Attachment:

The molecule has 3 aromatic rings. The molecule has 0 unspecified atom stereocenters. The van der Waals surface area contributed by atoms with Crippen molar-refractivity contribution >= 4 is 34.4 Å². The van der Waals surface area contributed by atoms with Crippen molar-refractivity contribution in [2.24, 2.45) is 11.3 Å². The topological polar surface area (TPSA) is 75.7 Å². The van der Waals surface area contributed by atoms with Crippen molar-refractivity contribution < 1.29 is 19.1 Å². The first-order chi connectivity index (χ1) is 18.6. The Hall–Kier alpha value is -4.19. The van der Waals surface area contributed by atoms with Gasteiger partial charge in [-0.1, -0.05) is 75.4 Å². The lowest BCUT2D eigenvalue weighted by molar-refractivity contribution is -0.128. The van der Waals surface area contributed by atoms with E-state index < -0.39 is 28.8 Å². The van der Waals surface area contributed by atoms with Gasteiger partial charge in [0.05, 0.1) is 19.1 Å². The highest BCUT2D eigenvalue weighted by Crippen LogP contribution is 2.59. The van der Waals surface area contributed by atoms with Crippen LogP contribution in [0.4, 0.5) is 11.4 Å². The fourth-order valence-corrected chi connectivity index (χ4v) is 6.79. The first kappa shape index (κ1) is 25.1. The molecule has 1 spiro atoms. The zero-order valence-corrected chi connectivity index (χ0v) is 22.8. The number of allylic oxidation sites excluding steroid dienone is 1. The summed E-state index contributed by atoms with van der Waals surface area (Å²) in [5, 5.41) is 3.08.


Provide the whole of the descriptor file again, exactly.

The molecule has 3 aromatic rings. The molecule has 0 unspecified atom stereocenters. The van der Waals surface area contributed by atoms with Crippen molar-refractivity contribution >= 4 is 34.4 Å². The van der Waals surface area contributed by atoms with Crippen molar-refractivity contribution in [2.24, 2.45) is 11.3 Å². The topological polar surface area (TPSA) is 75.7 Å². The van der Waals surface area contributed by atoms with Crippen molar-refractivity contribution < 1.29 is 19.1 Å². The first-order chi connectivity index (χ1) is 18.6. The Hall–Kier alpha value is -4.19. The van der Waals surface area contributed by atoms with Gasteiger partial charge in [-0.1, -0.05) is 75.4 Å². The lowest BCUT2D eigenvalue weighted by molar-refractivity contribution is -0.128. The van der Waals surface area contributed by atoms with E-state index < -0.39 is 28.8 Å². The van der Waals surface area contributed by atoms with Gasteiger partial charge in [0.05, 0.1) is 19.1 Å². The highest BCUT2D eigenvalue weighted by Crippen LogP contribution is 2.59. The van der Waals surface area contributed by atoms with Crippen LogP contribution in [0.4, 0.5) is 11.4 Å². The fourth-order valence-corrected chi connectivity index (χ4v) is 6.79. The first kappa shape index (κ1) is 25.1. The molecule has 1 spiro atoms. The zero-order valence-corrected chi connectivity index (χ0v) is 22.8. The number of allylic oxidation sites excluding steroid dienone is 1. The summed E-state index contributed by atoms with van der Waals surface area (Å²) in [5, 5.41) is 3.08.